Archived Outdoors

Chimney Tops Trail reopens

Chimney Tops Trail reopens

For the first time in nearly a year, the Chimney Tops Trail in the Great Smoky Mountains National Park is open to hikers.

The trail was closed off last November when a small fire was discovered on the rugged Chimney Tops pinnacle, and when that fire metastasized into a fiery blaze that swept down through the park and into Gatlinburg, it severely damaged the summit, resulting in long-term trail closure.

The final quarter-mile of trail that once led to the Chimney Tops pinnacles is still closed, due to heavy fire damage resulting in safety concerns. However, the trail is now open as far as a newly developed observation point that offers views of Mount LeConte and the Chimney Tops pinnacles. The Road Prong Trail, whose closure had coincided with that of Chimney Tops, is now open as well.

“We are excited to complete the work on the Chimney Tops Trail in time for the fall color season in Great Smoky Mountains National Park,” said Acting Superintendent Clay Jordan. “We understand that many people have a strong emotional tie to the Chimney Tops Trail and its reopening has been a priority for moving forward in our recovery from the fire event.”

The trail project was funded by the Friends of the Smokies’ Fire Relief Fund, a fund composed of donations made by individuals from all across the country to help rehabilitate areas of the park impacted by the fire. The Chimney Tops Trail also underwent an extensive rehabilitation in 2014 under the Smokies Trails Forever Program.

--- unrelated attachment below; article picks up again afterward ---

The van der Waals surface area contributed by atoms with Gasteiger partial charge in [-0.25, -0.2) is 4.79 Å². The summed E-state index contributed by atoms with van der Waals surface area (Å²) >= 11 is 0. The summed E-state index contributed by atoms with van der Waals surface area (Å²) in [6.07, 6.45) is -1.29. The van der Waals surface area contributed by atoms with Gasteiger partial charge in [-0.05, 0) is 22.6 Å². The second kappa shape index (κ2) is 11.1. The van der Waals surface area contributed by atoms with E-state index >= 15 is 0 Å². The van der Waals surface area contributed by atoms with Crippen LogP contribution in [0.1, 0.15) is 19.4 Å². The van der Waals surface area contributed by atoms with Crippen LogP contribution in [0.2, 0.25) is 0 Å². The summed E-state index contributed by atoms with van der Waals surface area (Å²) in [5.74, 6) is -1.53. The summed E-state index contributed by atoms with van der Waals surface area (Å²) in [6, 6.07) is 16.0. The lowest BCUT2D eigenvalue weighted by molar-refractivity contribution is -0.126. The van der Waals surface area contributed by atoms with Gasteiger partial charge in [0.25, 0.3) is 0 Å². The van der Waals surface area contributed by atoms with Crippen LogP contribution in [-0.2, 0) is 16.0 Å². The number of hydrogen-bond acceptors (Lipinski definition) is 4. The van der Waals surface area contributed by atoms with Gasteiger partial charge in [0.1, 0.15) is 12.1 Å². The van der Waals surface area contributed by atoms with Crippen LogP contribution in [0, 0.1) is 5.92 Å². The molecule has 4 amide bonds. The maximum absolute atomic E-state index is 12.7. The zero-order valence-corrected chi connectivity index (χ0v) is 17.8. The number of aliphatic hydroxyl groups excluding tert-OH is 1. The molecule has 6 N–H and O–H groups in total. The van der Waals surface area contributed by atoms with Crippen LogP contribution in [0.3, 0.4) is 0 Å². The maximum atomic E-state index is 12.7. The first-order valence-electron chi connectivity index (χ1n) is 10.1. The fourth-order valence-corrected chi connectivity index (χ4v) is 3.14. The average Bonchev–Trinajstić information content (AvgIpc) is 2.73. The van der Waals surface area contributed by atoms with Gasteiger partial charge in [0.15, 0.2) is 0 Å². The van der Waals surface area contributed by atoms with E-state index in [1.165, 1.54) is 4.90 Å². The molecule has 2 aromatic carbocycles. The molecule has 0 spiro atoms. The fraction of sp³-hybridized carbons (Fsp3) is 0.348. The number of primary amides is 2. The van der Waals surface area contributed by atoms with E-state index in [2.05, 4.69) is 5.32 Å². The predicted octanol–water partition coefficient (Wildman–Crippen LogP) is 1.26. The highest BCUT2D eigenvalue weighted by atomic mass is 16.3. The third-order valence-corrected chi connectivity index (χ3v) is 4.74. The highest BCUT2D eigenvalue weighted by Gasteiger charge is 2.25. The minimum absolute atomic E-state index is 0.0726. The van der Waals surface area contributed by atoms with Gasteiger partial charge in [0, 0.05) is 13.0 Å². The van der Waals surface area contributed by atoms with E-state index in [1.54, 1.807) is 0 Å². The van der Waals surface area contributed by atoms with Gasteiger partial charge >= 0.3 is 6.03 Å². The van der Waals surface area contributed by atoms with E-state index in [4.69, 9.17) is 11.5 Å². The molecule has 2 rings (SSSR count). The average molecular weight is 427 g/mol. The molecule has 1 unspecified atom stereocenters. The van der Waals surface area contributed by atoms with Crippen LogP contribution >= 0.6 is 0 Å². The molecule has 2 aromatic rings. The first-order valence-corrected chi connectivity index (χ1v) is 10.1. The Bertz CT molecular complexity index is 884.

The fire’s impact is still felt through the continued closure of other trails that were heavily damaged in the fire. These are Bull Head Trail and Sugarland Mountain Trail from the Mt. Collins Shelter to the junction with Huskey Gap Trail.

Past the newly developed observation point on the Chimney Tops Trail, fire has made the soil unstable and caused it to slough off the side of the steep slope due to ongoing erosion. Park staff will monitor the closed section as rain, freeze-thaw cycles and wind events continue changing the landscape. When they determine that the ground has become safe and stabilized for sustainable trail construction, the park will consider rehabilitating this area.

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